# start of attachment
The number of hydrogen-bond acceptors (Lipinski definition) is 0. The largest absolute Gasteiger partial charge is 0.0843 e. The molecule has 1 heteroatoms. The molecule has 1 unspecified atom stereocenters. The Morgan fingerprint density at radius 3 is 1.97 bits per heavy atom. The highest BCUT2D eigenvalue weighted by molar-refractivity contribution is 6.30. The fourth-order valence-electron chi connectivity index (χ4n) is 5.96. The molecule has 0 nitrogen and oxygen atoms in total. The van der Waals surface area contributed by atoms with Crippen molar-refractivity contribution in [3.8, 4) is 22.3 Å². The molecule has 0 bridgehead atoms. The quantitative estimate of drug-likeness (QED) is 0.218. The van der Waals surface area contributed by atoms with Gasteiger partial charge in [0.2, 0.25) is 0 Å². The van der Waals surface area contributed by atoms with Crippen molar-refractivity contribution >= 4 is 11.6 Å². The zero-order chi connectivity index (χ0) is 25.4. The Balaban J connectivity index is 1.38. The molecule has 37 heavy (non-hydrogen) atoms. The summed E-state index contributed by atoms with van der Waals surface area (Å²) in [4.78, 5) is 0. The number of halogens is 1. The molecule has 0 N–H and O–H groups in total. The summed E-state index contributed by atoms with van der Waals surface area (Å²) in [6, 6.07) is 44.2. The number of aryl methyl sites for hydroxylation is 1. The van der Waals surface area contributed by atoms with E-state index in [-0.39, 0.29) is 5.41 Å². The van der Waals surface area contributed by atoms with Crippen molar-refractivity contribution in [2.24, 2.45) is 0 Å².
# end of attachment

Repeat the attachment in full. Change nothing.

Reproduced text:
The number of hydrogen-bond acceptors (Lipinski definition) is 0. The largest absolute Gasteiger partial charge is 0.0843 e. The molecule has 1 heteroatoms. The molecule has 1 unspecified atom stereocenters. The Morgan fingerprint density at radius 3 is 1.97 bits per heavy atom. The highest BCUT2D eigenvalue weighted by molar-refractivity contribution is 6.30. The fourth-order valence-electron chi connectivity index (χ4n) is 5.96. The molecule has 0 nitrogen and oxygen atoms in total. The van der Waals surface area contributed by atoms with Crippen molar-refractivity contribution in [3.8, 4) is 22.3 Å². The molecule has 0 bridgehead atoms. The quantitative estimate of drug-likeness (QED) is 0.218. The van der Waals surface area contributed by atoms with Gasteiger partial charge in [0.2, 0.25) is 0 Å². The van der Waals surface area contributed by atoms with Crippen molar-refractivity contribution >= 4 is 11.6 Å². The zero-order chi connectivity index (χ0) is 25.4. The Balaban J connectivity index is 1.38. The molecule has 37 heavy (non-hydrogen) atoms. The summed E-state index contributed by atoms with van der Waals surface area (Å²) in [4.78, 5) is 0. The number of halogens is 1. The molecule has 0 N–H and O–H groups in total. The summed E-state index contributed by atoms with van der Waals surface area (Å²) in [6, 6.07) is 44.2. The number of aryl methyl sites for hydroxylation is 1. The van der Waals surface area contributed by atoms with E-state index in [-0.39, 0.29) is 5.41 Å². The van der Waals surface area contributed by atoms with Crippen molar-refractivity contribution in [2.24, 2.45) is 0 Å².